151-Percent Real Estate ROI Brings Couple Closer to RV Retirement Dream
Many Equity Trust clients use self-directed investing as a means to realize their retirement dreams. For Scott and Christine of New York, who are currently benefitting from the strategy, self-directed investing is a prominent element of their retirement dream – a dream that will likely become reality soon.
Scott and Christine are real estate investors who hold several properties within their self-directed IRAs. Within the next few years, the couple plans to sell the investment properties they own and travel across the country in an RV full-time, visiting family and helping other real estate investors.
“The way we will support ourselves is loaning back to investors like ourselves,” Scott says.
The partners in investing and life acknowledge that their self-directed investing is a major reason they’re able to undertake this journey.
The Discovery: How to Maximize Real Estate Investing
Scott and Christine are long-time real estate investors, but it wasn’t until recently that they learned of a new-to-them investing strategy.
In 2012, an Equity Trust education speaker visited their local Real Estate Investors Association (REIA) chapter meeting and revealed that it’s possible to use an IRA or other account to fund their investments.
“We feel we have more control over the returns we make instead of relying on the uncertainty in the stock market.”
Custodians such as Equity Trust who custody self-directed accounts make it possible for investors to invest in an array of assets while receiving tax advantages. (The IRS identifies a handful of investments that are not permitted – see IRS Publication 590 for details.)
Upon learning this, Scott and Christine wasted no time converting their IRAs to Roth IRAs with Equity Trust so they could use their retirement funds to invest in an asset that they were already familiar with: real estate.
“We feel we have more control over the returns we make instead of relying on the uncertainty in the stock market,” Christine says.
Estate Property Produces 151-Percent Profits
Scott and Christine look for opportunities to buy and rehab properties within their Equity Trust Roth IRAs. In 2018, they received an email about a house that was left as part of an estate. The beneficiaries of the house agreed to sell it to Christine for $31,000. She had an edge, providing an attractive all-cash offer, because she was using her Roth IRA to fund the entire purchase.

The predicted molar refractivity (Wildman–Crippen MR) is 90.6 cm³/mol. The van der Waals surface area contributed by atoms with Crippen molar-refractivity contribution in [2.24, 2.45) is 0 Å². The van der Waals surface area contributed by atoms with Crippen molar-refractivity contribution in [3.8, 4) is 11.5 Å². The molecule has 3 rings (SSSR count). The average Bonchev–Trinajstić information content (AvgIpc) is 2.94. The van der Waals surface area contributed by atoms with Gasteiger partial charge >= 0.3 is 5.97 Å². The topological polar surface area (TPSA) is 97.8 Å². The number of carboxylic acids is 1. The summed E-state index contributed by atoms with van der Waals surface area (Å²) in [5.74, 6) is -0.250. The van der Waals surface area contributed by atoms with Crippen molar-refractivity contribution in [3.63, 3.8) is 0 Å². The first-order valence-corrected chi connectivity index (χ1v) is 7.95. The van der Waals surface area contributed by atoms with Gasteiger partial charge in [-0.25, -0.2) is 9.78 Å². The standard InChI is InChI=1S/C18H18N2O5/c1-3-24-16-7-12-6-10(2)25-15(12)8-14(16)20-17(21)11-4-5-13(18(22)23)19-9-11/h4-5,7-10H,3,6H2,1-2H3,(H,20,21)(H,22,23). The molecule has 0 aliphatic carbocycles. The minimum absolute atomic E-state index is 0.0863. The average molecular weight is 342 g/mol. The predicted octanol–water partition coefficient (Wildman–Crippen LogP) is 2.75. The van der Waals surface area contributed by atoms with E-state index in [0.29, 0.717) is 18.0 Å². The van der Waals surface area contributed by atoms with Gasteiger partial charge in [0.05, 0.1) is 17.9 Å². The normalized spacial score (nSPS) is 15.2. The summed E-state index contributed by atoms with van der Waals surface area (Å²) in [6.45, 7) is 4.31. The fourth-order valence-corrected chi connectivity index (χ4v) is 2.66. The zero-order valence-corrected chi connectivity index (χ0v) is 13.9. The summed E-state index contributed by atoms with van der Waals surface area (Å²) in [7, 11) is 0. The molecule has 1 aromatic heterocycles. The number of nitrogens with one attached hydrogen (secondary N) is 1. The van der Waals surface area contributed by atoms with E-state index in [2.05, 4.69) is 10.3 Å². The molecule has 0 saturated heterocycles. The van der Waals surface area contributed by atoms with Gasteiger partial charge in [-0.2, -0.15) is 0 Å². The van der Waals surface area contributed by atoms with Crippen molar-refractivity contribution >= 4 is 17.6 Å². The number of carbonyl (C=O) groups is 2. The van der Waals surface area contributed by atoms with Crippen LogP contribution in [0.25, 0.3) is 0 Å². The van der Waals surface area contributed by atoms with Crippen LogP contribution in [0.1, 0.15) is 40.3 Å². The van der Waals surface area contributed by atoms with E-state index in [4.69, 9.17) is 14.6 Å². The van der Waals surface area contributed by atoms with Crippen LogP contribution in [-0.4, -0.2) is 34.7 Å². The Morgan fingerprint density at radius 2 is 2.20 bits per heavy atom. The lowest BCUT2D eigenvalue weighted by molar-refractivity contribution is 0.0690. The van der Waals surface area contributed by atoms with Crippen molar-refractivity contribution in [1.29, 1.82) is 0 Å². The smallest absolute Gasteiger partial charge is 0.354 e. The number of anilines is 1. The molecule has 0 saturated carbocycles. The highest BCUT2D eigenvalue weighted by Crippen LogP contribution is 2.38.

Christine hired someone to remove everything from the house, which filled two dumpsters for a total cost of $800. All expenses had to be paid from her Roth IRA. Christine was able to easily pay the vendors using the Bill Pay feature on Equity Trust’s online account management system myEQUITY.
Christine then advertised the property as a potential rehab opportunity.
“Instead of wholesaling the property I let prospective buyers determine their price,” Christine says, adding, “I received 12 offers, and in less than 20 days I put it under contract to sell to an up-and-coming flipper for $72,165.”
The sale close date ended up a month later than originally planned because of delays with paperwork. This could have negatively impacted the transaction, but the Equity Trust client service representative was able to work with Christine and ensure everything went smoothly from the standpoint of her Roth IRA.
Some of Scott and Christine’s properties are income-producing properties for their retirement accounts. Other times, as in this case, the investment is structured as a note. The note is for $65,000 with monthly interest-only payments for one year at 12 percent. All payments flow back into Christine’s Roth IRA, tax-free.
Here’s a breakdown of Christine’s investment:
Purchase price: $31,000
Total Investment: $31,800